"As a result the American middle-class that relies on American industry for employment and opportunity is being destroyed and falling further and further into debt."

Ah... I get it. Well, you know, Konrath has a great article about people who cling to the past. Why are those Americans relying on a threatened industry?

I will close with this gem:

"FTA’s are damaging America’s ability as a country to compete..."

Wow. Really? The argument is "we're so bad, we need protecting from the big bad nasty furriners"? Why didn't you say so in the first place? :)

Oh yeah if it wasn't for the U.S. what do you think would have happened to Europe in WW2?

Weird how the only example you can find is the one I explicitly called out in what I said about the Germans. Yes, the Americans contributed to winning WW2 - I will even grant that it was a decisive contribution. However, I don't think they managed that since then (I am not up to date to US history but I don't recall any war it has won since).

Also, I know what happened to Europe: instead of being relatively left alone by the Germans we were raped by the Russians. Good job! (Another anecdote: people of my grandparents' age told us nice stories about the Germans and ugly stories about the Russians. I am not very fond of Russians as a result.)

Hint: Acting pretentious is not a sign of intelligence.

Thank you. I will be sure to cherish that.

Anonymous LB December 16, 2013 8:51 AM  

"Weird how the only example you can find is the one I explicitly called out in what I said about the Germans."

What's so weird about it? It shows how powerful and instrumental American military might is. America could whip single handedly all the countries armies you mentioned minus the nukes from Russia. That's why the US is always called upon. You sound like one of those foreign correspondents I heard before the Iraqi invasion touting the strength of the Republican Guard and we know what happened there. You foreign guys are hilarious. Your position on American military might is laughable.

Anonymous Lb December 16, 2013 8:57 AM  

"All 50 states and the District of Columbia have experienced a net loss of jobs under NAFTA (see Table 2)."

and

The growth in U.S. trade and trade deficits has put downward pressure on the wages of workers without a college degree, especially those who have no formal education beyond a high school degree. This group includes most middle- and low-wage workers, including the 68.5% of the total workforce with the lowest pay, those earning a wage that is e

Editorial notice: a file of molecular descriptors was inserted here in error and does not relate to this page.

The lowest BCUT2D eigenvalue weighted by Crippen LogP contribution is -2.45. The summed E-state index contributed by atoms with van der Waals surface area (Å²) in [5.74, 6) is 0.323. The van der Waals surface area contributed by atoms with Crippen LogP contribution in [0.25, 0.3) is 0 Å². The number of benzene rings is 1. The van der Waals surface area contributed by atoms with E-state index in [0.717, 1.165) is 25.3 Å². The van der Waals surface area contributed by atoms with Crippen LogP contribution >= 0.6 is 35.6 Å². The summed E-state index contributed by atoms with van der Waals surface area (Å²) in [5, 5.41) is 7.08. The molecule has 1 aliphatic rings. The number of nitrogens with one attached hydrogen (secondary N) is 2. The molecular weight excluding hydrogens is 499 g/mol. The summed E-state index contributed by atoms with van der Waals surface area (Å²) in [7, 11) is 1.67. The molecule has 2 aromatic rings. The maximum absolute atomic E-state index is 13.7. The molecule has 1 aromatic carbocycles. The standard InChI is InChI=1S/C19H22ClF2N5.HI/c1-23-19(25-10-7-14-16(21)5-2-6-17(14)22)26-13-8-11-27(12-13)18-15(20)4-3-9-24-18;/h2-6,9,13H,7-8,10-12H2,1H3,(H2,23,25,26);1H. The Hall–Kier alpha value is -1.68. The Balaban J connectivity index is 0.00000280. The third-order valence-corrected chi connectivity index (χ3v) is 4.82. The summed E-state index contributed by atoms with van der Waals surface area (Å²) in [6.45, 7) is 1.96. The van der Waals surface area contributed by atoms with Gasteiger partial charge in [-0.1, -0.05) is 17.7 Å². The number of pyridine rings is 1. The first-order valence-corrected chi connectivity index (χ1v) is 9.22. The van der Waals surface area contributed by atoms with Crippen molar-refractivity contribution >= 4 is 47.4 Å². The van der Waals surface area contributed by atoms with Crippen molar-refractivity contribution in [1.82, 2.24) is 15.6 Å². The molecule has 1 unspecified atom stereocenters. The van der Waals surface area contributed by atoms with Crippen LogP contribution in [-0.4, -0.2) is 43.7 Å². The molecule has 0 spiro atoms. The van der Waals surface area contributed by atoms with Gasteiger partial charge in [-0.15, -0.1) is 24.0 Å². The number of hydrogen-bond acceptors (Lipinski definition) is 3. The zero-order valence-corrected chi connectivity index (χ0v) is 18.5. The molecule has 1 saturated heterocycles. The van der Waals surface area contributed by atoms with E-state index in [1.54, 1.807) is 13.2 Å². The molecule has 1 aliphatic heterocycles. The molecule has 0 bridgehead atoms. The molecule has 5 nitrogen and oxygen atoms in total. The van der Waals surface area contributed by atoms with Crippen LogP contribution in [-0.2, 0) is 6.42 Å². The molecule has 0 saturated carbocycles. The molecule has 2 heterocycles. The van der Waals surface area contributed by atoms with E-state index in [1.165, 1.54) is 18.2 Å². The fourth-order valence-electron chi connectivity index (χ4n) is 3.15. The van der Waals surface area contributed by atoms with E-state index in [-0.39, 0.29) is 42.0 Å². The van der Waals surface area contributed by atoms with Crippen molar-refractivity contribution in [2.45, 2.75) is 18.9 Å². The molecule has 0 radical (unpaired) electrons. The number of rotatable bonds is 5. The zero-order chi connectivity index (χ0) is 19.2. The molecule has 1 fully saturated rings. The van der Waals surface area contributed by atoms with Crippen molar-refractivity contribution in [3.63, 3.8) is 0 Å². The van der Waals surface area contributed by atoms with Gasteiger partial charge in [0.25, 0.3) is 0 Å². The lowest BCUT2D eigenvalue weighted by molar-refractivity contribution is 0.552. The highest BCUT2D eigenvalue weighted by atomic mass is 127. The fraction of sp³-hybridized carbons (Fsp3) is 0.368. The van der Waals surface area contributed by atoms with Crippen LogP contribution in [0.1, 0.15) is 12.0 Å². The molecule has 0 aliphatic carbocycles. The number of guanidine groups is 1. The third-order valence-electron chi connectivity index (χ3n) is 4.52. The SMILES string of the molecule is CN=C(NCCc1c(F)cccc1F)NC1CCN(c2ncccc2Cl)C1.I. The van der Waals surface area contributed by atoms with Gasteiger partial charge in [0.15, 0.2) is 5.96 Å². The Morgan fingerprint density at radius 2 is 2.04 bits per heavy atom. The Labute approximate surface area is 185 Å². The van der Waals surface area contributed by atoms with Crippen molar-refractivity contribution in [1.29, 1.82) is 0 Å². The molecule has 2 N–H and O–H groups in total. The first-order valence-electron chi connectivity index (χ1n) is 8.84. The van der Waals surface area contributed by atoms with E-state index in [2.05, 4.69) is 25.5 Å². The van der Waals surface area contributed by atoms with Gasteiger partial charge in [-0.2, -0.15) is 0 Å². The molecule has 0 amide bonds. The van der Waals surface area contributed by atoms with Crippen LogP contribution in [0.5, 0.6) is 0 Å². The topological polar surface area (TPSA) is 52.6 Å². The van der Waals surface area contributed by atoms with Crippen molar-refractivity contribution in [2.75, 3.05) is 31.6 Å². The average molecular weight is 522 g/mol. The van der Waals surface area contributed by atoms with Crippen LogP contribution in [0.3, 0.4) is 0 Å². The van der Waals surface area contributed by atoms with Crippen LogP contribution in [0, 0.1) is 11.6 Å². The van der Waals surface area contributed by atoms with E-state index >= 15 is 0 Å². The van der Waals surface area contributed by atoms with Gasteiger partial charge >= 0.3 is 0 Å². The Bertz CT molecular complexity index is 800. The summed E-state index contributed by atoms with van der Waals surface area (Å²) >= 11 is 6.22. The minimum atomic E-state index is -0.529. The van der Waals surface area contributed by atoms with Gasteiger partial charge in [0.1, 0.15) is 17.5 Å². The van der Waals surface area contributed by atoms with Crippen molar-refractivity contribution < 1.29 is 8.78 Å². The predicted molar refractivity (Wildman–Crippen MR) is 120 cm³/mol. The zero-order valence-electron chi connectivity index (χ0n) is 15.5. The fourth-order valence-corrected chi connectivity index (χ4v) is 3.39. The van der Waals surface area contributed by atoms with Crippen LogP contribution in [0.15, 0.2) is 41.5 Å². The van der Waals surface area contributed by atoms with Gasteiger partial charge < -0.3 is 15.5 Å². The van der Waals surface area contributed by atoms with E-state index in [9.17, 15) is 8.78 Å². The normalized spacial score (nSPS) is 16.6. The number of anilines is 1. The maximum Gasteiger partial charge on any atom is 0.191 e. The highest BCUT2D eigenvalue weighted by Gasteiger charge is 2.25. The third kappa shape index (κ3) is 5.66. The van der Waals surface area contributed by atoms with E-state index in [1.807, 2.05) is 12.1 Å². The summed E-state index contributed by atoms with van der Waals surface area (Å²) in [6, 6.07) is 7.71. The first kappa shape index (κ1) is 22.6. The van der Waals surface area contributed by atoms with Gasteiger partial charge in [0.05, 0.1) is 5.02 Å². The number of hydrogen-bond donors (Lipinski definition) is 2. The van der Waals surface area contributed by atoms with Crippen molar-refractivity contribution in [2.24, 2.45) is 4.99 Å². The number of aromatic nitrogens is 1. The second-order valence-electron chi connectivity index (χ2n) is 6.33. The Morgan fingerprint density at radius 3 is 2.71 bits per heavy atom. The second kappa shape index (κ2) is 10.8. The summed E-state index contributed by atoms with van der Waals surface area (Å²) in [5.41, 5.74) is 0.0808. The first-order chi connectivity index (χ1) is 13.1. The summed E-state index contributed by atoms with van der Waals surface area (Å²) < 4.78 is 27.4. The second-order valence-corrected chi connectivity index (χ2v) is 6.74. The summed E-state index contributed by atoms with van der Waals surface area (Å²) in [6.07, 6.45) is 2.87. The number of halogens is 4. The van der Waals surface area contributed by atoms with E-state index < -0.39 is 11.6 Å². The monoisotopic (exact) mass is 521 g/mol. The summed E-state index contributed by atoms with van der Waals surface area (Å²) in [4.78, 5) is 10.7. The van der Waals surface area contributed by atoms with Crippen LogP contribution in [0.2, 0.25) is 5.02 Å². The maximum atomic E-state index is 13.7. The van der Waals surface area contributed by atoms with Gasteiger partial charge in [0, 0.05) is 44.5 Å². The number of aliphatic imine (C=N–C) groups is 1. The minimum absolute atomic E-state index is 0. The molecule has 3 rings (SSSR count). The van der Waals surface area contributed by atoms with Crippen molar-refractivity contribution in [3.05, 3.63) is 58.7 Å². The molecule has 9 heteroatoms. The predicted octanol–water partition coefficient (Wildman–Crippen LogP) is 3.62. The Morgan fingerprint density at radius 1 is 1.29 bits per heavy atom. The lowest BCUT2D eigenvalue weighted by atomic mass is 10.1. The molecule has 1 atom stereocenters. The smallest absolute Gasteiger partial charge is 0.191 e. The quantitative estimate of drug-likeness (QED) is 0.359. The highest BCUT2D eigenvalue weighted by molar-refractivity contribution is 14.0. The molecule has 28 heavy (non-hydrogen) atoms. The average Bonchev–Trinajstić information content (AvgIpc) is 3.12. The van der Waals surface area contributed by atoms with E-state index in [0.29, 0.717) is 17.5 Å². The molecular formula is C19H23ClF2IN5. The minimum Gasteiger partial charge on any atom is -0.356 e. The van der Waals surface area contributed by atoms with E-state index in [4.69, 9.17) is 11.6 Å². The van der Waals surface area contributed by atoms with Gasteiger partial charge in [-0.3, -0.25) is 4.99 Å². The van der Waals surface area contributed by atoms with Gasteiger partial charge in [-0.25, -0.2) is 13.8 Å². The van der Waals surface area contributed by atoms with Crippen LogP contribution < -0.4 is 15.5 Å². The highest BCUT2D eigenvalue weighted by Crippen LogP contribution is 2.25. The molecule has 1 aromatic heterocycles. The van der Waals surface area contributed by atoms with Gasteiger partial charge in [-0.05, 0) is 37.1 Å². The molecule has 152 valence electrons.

qual to 200% or less of poverty level wages in 2001 (Mishel et al. 2003, p. 134). In March 2000, the base year used for data, these workers earned wages of $16.93 or less per hour (See Appendix 1). These U.S. workers bear the brunt of the costs and pressures of globalization (Mishel et al. 2003, 181-89).

http://www.epi.org/publication/briefingpapers_bp147/

Keep reading Marcel. Your pretentiousness and obtuseness rooted in your foreignness will eventual crumble to facts you claim are stronger.

Anonymous scoobius dubious December 16, 2013 9:00 AM  

"America could whip single handedly all the countries armies you mentioned minus the nukes from Russia."

Not after Obama and his crowd get finished purging the officer corps. Pretty soon the only people the American military will be able to whup (or more exactly, will be told to whup) will be, um, actual historical Americans.

Anonymous Lb December 16, 2013 9:04 AM  

"Not after Obama and his crowd get finished purging the officer corps."

This is sadly true but they are still a force to be reckoned with for now. America has always gone big. Have you seen cops in other countries compared to American cops? American cops are militarized and act badass (for now) While the Euro cops look no more in control than security guards with their whimpy cars and weak sirens and batons. And here is Marcel fooling himself that the military in Europe in more bad ass than America. LOL!

Blogger Marcel December 16, 2013 9:08 AM  

LB:

You keep using that word. I do not believe it means what you think it means.

All these examples show that some Americans are maladapted - "especially those who have no formal education beyond a high school degree". Which I'll grant you, but jumping from "stupid Americans are worse off because of free trade" to "free trade is bad for economy" is quite a leap.

Is that what you (plural you) are trying to say? The US has so many stupid people that it can't help but be worse off if there's competition?

And here is Marcel fooling himself that the military in Europe in more bad ass than America.

Ah. Reading problems, I get it. (I don't think I've mentioned Europe anywhere except to say that Ireland has some weird "locally produced" labels.)

Anonymous scoobius dubious December 16, 2013 9:16 AM  

"Is that what you (plural you) are trying to say? The US has so many stupid people that it can't help but be worse off if there's competition?"

Ouch, the stupid, it burns. Substitution of theory (and "logic") for what's actually going on. Human systems don't behave like say plumbing systems. Good grief.

Like they say: when it comes to warfare, only the amateurs talk about strategy and tactics. The professionals talk about the terrain.